On January 30th, Moms Across America founder Zen Honeycutt, carrying a stock proxy, attended the Monsanto shareholders January 30th meeting, held in St. Louis Missouri, at Monsanto’s corporate headquarters. Her message wasn’t a new one: she carried reports of scientific studies and statements of concern about Roundup’s primary ingredient, glyphosate, and its health impact on humans–and children.
This wasn’t the first year protesters have appeared at a Monsanto’ shareholders meeting. In January 2013, food safety activist Adam Eidinger bought 75 shares of Monsanto stock so that he could speak against their use of GMO technology at their annual meeting. In early 2014, Eidinger again attended the Monsanto shareholder meeting, this time bringing a resolution forward for shareholders, asking for a vote in support of labeling GMO foods. At that meeting another activist investor, John Harrington, presented another resolution addressing Monsanto’ liability for organic farming operations. Not surprisingly, both resolutions failed.
To date, initiatives to label GMO foods have been on the ballot in California, Oregon, Washington State, and Colorado. Oregon’s vote was close, and required a recount. California’s vote was called early on the eve of the vote, and proponents of the initiative allege improper handling by state authorities. In Vermont, the legislature took the historic step of passing the legislation to require labeling of GMO foods.
Another new initiative for state labeling of GMOs has emerged: Right to Know Minnesota is working to get mandatory GMO labeling before Minnesota voters.
In every state where initiatives to label GMOs have been on the ballot, Monsanto and a coalition of big food corporations, along with the Grocery Manufacturers Association, spent millions to oppose labeling. In the only state where it was approved, Vermont, this same coalition has filed suit to stop the legislation. Early in 2014, in response to the state initiatives, supporters of the status quo led by the Grocery Manufacturers Association found a Republican congressman from Kansas, Senator Pompeo, to sponsor legislation banning states from labeling GMOs.
HR4432, known to opponents as the “Dark Act,” is currently sitting in committee.
The poor record of success of GMO labeling initiatives is not consistent with the documented broad base of consumer support to label GMOs. A 2012 Mellman Group survey showed 91% of Americans support GMO labeling. And according to the Non GMO Project, more than 60 countries around the world have banned GMO technology in foods. (Putin recently banned GMOs in Russia.) And the Non GMO Project label is the fastest growing food certification in the US.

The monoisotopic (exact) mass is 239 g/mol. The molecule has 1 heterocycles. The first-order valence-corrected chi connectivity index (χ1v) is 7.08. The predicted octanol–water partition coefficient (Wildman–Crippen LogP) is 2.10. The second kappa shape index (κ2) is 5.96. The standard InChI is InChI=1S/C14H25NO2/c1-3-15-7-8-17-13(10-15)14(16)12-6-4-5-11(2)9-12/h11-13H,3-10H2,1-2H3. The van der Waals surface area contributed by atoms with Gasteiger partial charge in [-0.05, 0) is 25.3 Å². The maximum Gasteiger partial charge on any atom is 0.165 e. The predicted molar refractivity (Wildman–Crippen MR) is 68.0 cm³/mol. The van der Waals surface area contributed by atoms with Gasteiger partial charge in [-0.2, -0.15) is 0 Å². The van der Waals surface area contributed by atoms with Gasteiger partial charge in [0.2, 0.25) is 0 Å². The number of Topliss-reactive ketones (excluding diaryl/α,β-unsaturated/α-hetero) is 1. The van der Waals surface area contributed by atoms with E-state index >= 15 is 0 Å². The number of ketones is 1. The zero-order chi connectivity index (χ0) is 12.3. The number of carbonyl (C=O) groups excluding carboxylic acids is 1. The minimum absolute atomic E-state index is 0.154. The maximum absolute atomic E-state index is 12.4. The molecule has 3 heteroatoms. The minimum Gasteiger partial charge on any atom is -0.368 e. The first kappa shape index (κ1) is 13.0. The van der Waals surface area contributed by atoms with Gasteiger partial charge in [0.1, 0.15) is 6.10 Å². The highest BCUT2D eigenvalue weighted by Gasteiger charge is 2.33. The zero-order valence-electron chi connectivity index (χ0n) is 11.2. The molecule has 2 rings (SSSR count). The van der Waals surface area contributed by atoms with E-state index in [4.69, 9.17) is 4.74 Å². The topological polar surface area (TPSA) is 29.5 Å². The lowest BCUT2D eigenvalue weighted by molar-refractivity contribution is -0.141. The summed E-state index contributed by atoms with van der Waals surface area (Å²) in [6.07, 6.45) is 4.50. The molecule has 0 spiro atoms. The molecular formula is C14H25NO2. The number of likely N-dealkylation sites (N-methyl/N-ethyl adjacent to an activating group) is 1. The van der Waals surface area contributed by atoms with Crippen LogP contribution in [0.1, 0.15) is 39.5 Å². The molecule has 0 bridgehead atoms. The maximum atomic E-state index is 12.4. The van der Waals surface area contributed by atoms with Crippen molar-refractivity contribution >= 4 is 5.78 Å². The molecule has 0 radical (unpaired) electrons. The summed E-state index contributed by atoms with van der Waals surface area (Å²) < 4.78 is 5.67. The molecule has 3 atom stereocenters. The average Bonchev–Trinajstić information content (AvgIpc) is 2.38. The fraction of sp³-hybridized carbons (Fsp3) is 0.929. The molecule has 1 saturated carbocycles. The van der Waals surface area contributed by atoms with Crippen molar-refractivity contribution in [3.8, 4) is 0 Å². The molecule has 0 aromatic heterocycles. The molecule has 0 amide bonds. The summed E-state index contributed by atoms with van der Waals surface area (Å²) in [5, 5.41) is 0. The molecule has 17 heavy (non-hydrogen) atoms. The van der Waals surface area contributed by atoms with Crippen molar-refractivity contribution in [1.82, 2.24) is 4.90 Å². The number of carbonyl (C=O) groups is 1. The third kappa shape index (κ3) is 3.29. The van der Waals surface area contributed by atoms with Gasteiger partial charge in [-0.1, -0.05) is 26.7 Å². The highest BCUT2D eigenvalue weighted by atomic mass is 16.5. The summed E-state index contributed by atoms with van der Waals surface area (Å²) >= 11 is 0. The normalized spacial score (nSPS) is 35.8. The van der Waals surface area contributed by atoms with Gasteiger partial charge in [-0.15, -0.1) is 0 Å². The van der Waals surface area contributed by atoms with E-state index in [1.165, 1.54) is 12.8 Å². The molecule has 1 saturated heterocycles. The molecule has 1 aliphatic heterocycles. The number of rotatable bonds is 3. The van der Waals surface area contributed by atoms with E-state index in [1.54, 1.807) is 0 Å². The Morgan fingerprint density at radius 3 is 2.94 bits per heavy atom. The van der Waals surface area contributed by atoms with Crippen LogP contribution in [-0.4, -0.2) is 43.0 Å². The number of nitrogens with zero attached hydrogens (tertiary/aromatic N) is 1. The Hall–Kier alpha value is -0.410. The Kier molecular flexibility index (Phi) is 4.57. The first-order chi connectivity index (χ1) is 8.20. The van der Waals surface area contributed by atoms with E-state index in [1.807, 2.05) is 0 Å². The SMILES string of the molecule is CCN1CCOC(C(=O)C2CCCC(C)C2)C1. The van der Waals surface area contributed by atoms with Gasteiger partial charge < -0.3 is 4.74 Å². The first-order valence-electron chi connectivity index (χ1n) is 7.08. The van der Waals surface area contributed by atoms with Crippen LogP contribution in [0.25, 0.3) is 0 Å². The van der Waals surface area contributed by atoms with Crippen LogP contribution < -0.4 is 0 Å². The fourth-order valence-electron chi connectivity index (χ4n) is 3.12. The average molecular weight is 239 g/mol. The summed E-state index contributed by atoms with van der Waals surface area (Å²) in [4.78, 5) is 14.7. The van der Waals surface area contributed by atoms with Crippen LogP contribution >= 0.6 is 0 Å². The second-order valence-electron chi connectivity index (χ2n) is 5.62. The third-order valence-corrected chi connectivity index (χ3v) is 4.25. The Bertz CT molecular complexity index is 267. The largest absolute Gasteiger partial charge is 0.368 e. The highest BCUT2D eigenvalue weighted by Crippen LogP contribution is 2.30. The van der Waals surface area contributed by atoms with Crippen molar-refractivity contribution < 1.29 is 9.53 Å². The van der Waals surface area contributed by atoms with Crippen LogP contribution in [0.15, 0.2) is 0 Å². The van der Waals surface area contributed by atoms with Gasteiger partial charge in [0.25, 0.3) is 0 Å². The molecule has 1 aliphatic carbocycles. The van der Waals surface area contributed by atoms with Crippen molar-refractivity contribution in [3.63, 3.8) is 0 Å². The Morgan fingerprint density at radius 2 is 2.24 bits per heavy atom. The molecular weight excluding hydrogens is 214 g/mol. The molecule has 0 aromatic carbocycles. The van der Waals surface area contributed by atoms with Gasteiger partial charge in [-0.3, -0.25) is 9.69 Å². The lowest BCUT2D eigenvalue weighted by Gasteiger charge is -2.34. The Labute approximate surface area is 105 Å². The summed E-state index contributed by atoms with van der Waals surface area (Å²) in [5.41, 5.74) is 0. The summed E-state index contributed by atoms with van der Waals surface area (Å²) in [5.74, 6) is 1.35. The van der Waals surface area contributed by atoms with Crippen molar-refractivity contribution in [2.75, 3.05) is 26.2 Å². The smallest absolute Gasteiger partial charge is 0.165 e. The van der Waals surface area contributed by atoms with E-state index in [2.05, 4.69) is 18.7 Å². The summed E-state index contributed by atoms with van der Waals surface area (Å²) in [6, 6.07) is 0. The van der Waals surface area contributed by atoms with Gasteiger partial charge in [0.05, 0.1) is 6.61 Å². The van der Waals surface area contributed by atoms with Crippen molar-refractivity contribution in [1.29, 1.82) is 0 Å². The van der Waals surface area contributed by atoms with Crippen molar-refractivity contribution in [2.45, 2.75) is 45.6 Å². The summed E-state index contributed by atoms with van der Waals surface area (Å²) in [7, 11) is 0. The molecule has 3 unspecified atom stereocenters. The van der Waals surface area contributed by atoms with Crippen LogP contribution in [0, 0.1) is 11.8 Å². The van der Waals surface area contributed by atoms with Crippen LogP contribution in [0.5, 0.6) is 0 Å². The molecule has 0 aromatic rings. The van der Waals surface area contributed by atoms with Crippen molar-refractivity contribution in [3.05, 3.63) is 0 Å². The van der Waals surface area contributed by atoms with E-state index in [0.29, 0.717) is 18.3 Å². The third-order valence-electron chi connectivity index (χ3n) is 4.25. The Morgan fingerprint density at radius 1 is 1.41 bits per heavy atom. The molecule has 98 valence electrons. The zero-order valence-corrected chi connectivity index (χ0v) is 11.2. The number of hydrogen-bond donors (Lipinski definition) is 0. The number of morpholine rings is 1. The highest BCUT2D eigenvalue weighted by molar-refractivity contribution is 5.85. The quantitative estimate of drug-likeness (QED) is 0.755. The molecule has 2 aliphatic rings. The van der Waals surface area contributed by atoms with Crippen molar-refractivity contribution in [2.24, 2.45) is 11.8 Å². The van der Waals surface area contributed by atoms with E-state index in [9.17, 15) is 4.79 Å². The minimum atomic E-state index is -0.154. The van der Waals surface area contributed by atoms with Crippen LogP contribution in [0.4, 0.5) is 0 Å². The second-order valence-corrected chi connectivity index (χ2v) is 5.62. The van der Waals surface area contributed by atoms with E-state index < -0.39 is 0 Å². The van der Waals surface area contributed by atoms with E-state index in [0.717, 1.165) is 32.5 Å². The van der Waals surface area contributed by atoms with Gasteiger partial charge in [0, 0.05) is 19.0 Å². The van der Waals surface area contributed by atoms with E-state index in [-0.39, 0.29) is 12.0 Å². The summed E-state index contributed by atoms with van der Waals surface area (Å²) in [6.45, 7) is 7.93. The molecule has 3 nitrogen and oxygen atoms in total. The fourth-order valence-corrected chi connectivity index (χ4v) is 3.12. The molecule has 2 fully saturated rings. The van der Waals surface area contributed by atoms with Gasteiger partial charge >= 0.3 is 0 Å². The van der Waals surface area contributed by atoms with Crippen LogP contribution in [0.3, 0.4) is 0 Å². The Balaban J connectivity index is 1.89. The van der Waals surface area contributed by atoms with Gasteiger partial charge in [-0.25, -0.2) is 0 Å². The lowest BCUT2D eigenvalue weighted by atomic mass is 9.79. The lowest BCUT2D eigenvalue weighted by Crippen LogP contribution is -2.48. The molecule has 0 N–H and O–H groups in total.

Yet in the US, corporate interests have spent millions to oppose labeling of GMOs–not banning the technology itself, but rather the opposition has been against the simple labeling of GMO ingredients.
Maybe it’s time to look at the financial structure surrounding Monsanto.
Monsanto stock currently sells for around $120 a share. The total number of shares of Monsanto are around 525 million–and on the average day about 4 million shares are traded.
Ironically the largest stockholder is an entity called Vanguard Group , an investment group also heavily invested in Whole Foods. Vanguard is based in Pennsylvania, and according to Wikipedia has assets totaling over $3 trillion. It’s a mutual fund company–meaning that many US citizens with retirements holdings are using Vanguard.
Efforts to label GMOs in the US seem truly to be the battle of the little guy versus the big guy, a story of David against Goliath. But the story is more complex than that, as is apparent with Vanguard’s role–meaning that many average US citizens are invested in Monsantostocks, many likely without their knowledge as they are reliant upon anonymous decisions made in their 401K plans.
Perhaps the battle needs to be taken to the stockholders but in a manner much more comprehensive than simply showing up at a shareholders meeting. How many Moms Across America members are looking at the details of their retirement plans? How many concerned citizens are asking for responsible stock investment that is based not only on returns but also on ethical values?
Monsanto’s chief goal is to make money; addressing concerns through the investment process may be more effective than any voter initiative.